The Swiss franc has surged against the euro after the central bank scrapped a currency "ceiling", and took interest rates even further into negative territory.
The Swiss franc was up as much as 37 per cent against the euro before later paring gains. Swiss shares shed some 10 per cent after investors rushed into safe-haven assets such as gold and German bonds.
Its currency "ceiling" of SFr 1.2 per euro, introduced during the Eurozone crisis to stem value increases, was scrapped on the grounds it was no longer justified.
"While the Swiss franc is still high, the overvaluation has decreased as a whole since the introduction of the minimum exchange rate," it said. "The economy was able to take advantage of this phase to adjust to the new situation."
"Recently, divergences between the monetary policies of the major currency areas have increased significantly - a trend that is likely to become even more pronounced."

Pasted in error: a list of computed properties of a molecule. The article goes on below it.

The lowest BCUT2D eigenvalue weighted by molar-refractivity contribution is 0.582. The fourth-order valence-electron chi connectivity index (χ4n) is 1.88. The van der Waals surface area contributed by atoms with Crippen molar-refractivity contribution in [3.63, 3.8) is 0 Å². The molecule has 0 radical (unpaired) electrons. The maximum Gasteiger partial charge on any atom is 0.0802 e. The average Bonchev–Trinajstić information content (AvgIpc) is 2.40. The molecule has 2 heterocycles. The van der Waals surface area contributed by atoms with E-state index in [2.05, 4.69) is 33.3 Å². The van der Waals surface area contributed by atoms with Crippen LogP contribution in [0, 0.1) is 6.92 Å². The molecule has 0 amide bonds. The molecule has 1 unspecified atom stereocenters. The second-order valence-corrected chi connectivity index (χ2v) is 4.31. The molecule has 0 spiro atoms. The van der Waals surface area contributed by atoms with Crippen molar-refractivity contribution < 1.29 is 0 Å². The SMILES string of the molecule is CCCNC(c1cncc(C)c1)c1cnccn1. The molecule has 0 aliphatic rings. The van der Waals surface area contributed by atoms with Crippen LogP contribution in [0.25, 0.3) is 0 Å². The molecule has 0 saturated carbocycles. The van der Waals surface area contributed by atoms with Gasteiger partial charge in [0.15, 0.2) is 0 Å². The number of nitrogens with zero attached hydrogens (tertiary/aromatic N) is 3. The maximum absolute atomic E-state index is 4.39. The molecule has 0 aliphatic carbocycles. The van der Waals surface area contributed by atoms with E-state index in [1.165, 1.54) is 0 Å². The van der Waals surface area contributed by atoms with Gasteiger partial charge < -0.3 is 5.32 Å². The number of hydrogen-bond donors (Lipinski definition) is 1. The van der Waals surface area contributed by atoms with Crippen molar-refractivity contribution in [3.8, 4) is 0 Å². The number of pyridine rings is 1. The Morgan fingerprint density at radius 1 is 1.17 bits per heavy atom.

"The euro has depreciated against the US dollar and this, in turn, has caused the Swiss franc to weaken against the US dollar."
"In these circumstances, the Swiss National Bank concluded that enforcing and maintaining the minimum exchange rate for the Swiss franc against the euro is no longer justified."
The central bank also took interest rates further into negative territory, down to -0.75 per cent from -0.25 per cent. In December it had once again surprised investors with the plunge into negative rates.
"The The Swiss National Bank is lowering interest rates significantly to ensure that the discontinuation of the minimum rate does not lead to an inappropriate tightening of monetary conditions," the central bank said.
"The Swiss National Bank will continue to take account of the exchange rate situation in formulating its monetary policy in future. If necessary, it will therefore remain active in the foreign exchange market to influence monetary conditions."